Many of our loyal readers out there are already aware that Dave and I relish celebrating conscious and proactive entrepreneurs who are working to make a difference in the world while providing their services. Today I am thrilled to highlight a local Kootenay-based business with this wonderful discussion below.
We first met Narae Kang, owner of Kimchi Kitchen, when we spotted a post on social media where she was offering a fantastic opportunity for other local businesses – a free (10×6) vinyl decal displayed on their mobile kitchen unit. A little something for their customers to browse while waiting for their meal.
Coming from a marketer’s angle – I saw their selfless, non-promotional post as a great way to reach out to the community. Dave and I, for instance, had heard of the truck but had not been customers yet – once we purchased a meal there however, we are definitely customers now. So are dozens of others who saw the post, they were so impressed that they responded saying they were coming down to purchase from the truck soon and calling out to others to support such a selfless business. So while Kimchi Kitchen’s intent wasn’t coming from a marketing angle at all… the result was that they gained popularity, attained increased exposure to a highly targeted market and they created a very strong networking system with dozens of other local businesses, including ourselves.
When Dave dropped off our ad decals, he also ordered the Sweet Chilli Chicken (see the image), which was delicious and so generous of a helping that Dave and I were fed for 3 separate meals – each! As you can see in the images, this dish came with these large, yellow pickled vegetables that had Dave and I guess what they were. I was thinking perhaps Kholrabi or chestnut, using a tumeric based pickling brine. Dave guessed correctly – it was “… a Korean pickled Daikon (radish)”, Narae explained. “I use gardenia powder to make it yellow”.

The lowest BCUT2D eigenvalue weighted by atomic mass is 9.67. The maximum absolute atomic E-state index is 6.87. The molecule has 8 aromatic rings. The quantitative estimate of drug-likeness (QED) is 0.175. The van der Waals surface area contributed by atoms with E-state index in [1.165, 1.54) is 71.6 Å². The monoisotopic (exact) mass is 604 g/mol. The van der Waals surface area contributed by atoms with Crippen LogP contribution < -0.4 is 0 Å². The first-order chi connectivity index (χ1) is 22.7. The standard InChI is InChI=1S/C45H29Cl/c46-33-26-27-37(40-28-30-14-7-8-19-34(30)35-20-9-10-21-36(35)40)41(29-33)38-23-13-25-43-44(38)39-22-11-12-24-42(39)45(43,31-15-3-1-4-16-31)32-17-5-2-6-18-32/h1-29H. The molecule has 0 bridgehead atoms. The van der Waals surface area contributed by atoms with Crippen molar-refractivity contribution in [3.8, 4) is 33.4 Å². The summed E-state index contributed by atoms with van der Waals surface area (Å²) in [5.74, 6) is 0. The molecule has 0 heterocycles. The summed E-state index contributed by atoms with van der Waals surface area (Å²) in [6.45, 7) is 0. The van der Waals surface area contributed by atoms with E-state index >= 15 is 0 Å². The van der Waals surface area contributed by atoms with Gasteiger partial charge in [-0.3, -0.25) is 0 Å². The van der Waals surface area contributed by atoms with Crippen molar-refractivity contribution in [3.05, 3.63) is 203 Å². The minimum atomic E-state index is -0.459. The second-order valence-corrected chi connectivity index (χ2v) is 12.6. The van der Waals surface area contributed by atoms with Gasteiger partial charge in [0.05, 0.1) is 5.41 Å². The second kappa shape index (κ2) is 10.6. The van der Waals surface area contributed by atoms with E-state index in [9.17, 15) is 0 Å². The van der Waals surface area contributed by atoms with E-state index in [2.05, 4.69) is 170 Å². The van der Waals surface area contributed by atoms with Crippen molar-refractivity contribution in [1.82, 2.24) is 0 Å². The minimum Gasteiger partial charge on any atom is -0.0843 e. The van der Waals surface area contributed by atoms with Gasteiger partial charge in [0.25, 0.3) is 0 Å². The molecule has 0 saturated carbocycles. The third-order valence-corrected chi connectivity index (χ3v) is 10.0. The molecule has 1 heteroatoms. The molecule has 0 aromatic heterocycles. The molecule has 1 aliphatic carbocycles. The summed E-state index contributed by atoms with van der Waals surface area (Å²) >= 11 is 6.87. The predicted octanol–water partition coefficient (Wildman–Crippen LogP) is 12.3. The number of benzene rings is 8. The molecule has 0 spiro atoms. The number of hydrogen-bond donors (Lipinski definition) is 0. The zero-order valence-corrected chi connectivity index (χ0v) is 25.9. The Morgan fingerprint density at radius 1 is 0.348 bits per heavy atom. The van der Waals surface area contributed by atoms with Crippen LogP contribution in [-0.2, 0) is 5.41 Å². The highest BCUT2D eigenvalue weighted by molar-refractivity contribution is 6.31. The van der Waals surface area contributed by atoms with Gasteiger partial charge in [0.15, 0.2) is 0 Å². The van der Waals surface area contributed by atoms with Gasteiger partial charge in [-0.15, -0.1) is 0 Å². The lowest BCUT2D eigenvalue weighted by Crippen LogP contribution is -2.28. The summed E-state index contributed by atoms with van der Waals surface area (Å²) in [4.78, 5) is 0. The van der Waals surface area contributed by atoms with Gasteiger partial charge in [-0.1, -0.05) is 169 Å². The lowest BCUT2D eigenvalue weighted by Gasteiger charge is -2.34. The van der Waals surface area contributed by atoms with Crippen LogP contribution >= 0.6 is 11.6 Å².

I asked Narae to tell us a little about herself and this is what she had to say: “I was born in South Korea, moved to Canada after getting married to this amazing man in Calgary. It was our goal to move to Kootenay Region (BC, Canada) ever since we got married. Thanks to my husband’s carpentry skills and my enthusiasm for Korean food, we opened Kimchi Kitchen in May 2019.”
As an eco-conscious customer, I noticed the compostable take-out packaging right away and I became curious as to its composition. Narae explained that the entire food truck and street food industry is changing: “The clamshell containers are made out of sugarcane. Yes, they are expensive. But what’s amazing is, I am not the only one who uses these types of containers. Most of the food trucks that I know of also choose environmentally friendly packaging”.
As it turns out, there is a very practical reason for choosing these options. “Initially, my main goal was to go to the festivals and events in the Kootenay Region – like the Kaslo Jazz Festival or Starbelly Jam. Most festivals have a zero waste policy, and I admire their efforts to save our environment. I wanted to join their movement. Although all those major events are canceled due to COVID – I use wood forks and chopsticks instead of plastic ones.”